i.      The Yerushalmi states that if a deer walked into a house and someone
closes the door for the normal purpose of closing the door, it is
permissible even though he traps the deer. {?26}
ii.     Rashba (1235-1310) understands the Yerushalmi to mean that it is
muttar l'chatchilah to do this. {?27}
iii.    Ran (1320-1380) disagrees vehemently with Rashba because this is a
classic case of p'sik reishei.  The Yerushalmi doesn't mean that you can do
this l'chatchilah, rather that b'dieved, if it was done, there is no need to
open the door to allow the deer to leave. {?28}

He then quotes:

"iv.    R. Avraham Borenstein (1838-1910) defends Rashba's position: {?29}
1.      Trapping an animal by closing the door of a room that the animal
voluntarily entered should be considered gerama even if the door was closed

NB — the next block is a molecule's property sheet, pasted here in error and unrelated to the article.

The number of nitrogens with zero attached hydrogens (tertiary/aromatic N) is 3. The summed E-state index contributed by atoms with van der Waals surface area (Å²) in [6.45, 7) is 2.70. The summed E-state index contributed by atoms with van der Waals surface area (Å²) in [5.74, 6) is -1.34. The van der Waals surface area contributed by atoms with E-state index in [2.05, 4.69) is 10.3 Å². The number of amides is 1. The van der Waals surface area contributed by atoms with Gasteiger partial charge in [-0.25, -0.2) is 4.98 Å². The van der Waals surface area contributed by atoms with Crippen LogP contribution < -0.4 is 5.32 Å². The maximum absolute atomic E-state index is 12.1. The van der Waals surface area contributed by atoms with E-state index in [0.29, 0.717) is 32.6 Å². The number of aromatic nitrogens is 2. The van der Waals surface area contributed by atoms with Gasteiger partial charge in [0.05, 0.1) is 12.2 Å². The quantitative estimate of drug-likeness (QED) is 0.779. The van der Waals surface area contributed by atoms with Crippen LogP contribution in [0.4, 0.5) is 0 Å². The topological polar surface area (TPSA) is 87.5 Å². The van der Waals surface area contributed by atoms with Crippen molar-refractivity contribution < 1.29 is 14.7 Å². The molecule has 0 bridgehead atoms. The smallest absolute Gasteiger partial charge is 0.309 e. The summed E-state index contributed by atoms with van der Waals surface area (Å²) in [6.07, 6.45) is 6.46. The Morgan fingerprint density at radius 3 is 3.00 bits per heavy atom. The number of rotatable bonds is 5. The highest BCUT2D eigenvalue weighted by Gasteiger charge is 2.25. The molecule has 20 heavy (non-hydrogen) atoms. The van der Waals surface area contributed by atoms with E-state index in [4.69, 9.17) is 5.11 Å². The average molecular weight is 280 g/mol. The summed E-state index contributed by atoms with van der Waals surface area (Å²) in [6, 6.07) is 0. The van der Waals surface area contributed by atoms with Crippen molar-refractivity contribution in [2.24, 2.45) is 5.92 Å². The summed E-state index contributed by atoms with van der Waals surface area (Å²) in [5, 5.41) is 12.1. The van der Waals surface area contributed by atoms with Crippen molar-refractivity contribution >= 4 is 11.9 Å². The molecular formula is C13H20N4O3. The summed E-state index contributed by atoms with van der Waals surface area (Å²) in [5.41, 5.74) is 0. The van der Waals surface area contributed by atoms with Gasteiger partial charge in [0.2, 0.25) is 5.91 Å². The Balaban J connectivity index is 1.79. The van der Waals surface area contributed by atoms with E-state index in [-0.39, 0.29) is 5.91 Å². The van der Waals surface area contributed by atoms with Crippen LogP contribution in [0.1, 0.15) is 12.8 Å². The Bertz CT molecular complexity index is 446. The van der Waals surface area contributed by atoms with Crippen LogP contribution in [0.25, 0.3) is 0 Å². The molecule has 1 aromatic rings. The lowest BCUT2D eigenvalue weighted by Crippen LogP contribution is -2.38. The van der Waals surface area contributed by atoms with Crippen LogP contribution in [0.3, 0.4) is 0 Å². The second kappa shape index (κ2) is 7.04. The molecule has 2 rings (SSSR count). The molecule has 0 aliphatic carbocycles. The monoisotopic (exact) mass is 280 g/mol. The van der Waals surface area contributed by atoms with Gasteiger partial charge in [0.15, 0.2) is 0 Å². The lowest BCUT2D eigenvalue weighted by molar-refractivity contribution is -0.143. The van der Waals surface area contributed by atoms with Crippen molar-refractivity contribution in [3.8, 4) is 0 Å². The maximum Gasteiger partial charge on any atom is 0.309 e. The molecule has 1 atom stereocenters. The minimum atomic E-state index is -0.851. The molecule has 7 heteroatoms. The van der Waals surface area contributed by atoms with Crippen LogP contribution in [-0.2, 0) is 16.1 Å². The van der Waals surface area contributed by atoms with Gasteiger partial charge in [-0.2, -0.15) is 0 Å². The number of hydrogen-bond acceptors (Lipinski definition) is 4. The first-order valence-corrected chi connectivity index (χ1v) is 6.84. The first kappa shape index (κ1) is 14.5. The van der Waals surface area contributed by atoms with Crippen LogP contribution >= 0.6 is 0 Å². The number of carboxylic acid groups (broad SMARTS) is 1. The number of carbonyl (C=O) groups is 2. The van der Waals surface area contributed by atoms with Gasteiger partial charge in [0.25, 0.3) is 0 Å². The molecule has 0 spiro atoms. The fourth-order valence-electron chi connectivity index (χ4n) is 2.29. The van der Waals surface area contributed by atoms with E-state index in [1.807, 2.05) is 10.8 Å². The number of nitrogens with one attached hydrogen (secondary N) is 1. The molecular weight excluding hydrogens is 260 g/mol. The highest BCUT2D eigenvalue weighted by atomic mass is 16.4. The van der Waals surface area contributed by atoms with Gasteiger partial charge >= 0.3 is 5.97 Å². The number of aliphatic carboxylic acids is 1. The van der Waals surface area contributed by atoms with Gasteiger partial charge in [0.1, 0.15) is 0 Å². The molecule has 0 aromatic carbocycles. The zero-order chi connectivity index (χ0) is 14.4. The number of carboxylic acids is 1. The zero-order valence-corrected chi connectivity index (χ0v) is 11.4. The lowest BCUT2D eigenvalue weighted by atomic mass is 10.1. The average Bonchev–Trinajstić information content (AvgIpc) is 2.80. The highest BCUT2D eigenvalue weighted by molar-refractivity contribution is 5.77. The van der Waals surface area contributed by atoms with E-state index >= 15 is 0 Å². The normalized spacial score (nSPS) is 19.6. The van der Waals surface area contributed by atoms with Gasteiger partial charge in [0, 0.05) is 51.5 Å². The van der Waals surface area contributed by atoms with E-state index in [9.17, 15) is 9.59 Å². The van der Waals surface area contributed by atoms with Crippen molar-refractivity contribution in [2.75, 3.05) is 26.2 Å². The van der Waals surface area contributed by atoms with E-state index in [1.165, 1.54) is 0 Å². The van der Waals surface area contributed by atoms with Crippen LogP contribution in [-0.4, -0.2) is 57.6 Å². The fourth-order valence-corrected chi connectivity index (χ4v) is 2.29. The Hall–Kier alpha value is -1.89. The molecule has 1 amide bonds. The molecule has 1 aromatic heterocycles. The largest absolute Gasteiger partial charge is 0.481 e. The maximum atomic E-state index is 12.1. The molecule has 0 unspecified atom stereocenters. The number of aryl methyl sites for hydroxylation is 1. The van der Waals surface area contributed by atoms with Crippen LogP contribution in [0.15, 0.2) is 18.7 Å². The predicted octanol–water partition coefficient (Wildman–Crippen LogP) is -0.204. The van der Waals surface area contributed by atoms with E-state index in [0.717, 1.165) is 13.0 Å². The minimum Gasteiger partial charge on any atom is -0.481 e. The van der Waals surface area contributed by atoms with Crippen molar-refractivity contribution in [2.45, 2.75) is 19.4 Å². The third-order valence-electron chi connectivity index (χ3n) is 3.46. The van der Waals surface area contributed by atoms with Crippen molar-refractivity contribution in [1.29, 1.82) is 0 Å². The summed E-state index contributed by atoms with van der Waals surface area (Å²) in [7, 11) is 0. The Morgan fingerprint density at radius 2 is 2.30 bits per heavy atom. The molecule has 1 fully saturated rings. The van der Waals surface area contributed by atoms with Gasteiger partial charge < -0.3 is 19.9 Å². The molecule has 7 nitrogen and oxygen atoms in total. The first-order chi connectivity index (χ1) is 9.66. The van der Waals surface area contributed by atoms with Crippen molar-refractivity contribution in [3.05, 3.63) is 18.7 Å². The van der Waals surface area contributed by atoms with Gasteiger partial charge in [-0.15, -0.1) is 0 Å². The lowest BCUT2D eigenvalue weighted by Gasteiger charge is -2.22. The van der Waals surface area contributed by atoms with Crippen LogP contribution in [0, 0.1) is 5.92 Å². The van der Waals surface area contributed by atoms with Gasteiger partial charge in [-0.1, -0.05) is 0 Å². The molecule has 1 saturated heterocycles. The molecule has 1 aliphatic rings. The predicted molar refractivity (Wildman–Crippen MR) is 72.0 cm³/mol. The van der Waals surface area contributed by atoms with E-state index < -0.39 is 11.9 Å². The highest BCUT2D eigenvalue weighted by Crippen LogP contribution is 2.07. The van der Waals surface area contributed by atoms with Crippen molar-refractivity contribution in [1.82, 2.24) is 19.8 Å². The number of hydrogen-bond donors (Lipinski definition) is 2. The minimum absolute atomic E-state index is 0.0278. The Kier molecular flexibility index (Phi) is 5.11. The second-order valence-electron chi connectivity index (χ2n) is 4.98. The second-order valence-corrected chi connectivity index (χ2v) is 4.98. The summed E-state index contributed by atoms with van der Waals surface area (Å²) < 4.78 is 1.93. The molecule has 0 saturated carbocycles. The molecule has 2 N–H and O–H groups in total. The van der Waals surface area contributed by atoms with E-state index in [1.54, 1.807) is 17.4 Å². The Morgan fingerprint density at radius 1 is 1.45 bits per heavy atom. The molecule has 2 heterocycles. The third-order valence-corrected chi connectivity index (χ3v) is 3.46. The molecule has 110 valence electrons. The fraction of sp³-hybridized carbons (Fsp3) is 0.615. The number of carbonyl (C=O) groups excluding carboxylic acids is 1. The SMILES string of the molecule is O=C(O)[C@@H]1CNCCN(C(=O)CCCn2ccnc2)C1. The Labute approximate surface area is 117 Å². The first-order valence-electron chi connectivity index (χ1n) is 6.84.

with the intent of trapping the deer.
2.      The only reason why this is considered tzad is that meleches
machsheves can sometimes transform something which is considered gerama into
a melacha.  (i.e. the melacha of tzad has a built in clause that one can
accomplish the melacha even without touching the animal).
3.      The concept of meleches machsheves is only employed because one's
intent if fulfilled.
4.      In the case of closing the door for some other reason, the primary
intent is not to trap the animal and therefore, one cannot employ meleches
5.      Rashba's leniency is not a leniency in the area of p'sik reishei but
rather in the melacha of tzad.  You cannot violate tzad without touching the
animal unless your primary intent is to trap the animal."

However RJF mysteriously does not quote the Aruch HaShulchan, who states
regarding the opinion of the Ran referred to above: